With parts of the UK experiencing especially harsh and cold weather this year, construction workers have been warned that they may need to take extra care during these harsh months.
For construction workers, the cold weather is not something that can be escaped by wrapping up warm inside. Instead, they have to battle the climate and continue to work in it. And, in doing so, these conditions can pose great risks to workers including accidents and falls.
Not only that, but consistent and prolonged exposure to the cold can also cause workers further health issues including catching colds and increased fatigue. And, in some extreme cases, if workers are not wearing the right gear for the weather, more serious health issues can occur including the development of hypothermia.
Therefore, it is recommended that construction workers on site should take care in the cold temperatures. Especially when it comes to PPE! This can go a long way in ensuring that workers are kept warm on site. It is recommended that workers add extra layers to their typical work gear. As well, they should also wear gloves, wind-resistant clothing and waterproofs too. With the nights getting longer, and visibility reduced, it is also important to ensure that reflective PPE is worn as well. Take a look at what you should be wearing this winter here.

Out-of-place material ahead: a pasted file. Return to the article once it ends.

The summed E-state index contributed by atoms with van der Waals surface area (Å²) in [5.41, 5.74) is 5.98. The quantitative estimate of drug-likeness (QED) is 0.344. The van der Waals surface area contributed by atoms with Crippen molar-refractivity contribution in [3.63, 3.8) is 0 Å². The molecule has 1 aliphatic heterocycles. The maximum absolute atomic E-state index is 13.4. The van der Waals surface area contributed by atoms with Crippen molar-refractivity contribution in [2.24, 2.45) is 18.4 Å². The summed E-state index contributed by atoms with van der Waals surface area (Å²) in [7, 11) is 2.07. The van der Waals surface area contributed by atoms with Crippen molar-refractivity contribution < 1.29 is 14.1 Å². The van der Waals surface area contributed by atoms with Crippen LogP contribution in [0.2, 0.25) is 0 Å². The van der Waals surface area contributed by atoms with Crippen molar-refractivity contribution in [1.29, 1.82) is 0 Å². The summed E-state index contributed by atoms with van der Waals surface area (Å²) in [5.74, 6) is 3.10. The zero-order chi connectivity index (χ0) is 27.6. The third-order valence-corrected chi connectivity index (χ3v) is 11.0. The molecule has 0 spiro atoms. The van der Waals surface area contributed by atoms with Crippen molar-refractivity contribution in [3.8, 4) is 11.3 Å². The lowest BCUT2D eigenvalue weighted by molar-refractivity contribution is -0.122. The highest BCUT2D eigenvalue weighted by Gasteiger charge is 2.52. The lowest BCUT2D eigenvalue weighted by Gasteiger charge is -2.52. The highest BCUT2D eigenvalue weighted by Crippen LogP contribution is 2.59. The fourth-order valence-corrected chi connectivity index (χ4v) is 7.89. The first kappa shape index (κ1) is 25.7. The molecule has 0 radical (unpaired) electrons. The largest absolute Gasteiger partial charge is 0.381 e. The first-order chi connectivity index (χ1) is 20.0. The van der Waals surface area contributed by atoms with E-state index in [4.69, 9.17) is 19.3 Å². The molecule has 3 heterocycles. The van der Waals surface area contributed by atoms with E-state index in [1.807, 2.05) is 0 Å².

Alongside this, cold weather can also be quite harsh when using machinery. Specifically, cold weather can increase the chances of hand-arm vibration syndrome. Therefore, it’s important that workers keep both their hands and arms warm when using equipment that causes vibrations. Make sure you’re taking regular breaks in heated areas too and drinking plenty of cold and hot drinks.
Katie Prestidge from Marley Eternit, the roof system manufacturers who issued the warning, stated: “In the UK, there is no legal minimum outdoor working temperature.”
“So, it is important that all construction workers understand the hazards of working in winter and know what precautions to take when cold weather sets in.”
“Builders and contractors must carry out their own thermal risk assessments and take appropriate action to protect their employees.”
These warnings are also being backed by The National Federation of Roofing Contractors. They described: “Accident statistics prove that there is an increased risk of personal injury during the winter months.”
“Increased hazards from reduced daylight hours and inclement weather, means precautions need to be taken in advance to protect the well-being of our workforce.”
For the top tips on working in winter, click here.
So what do you think of this? Do you take extra care on site in winter? Let us know in the comments below.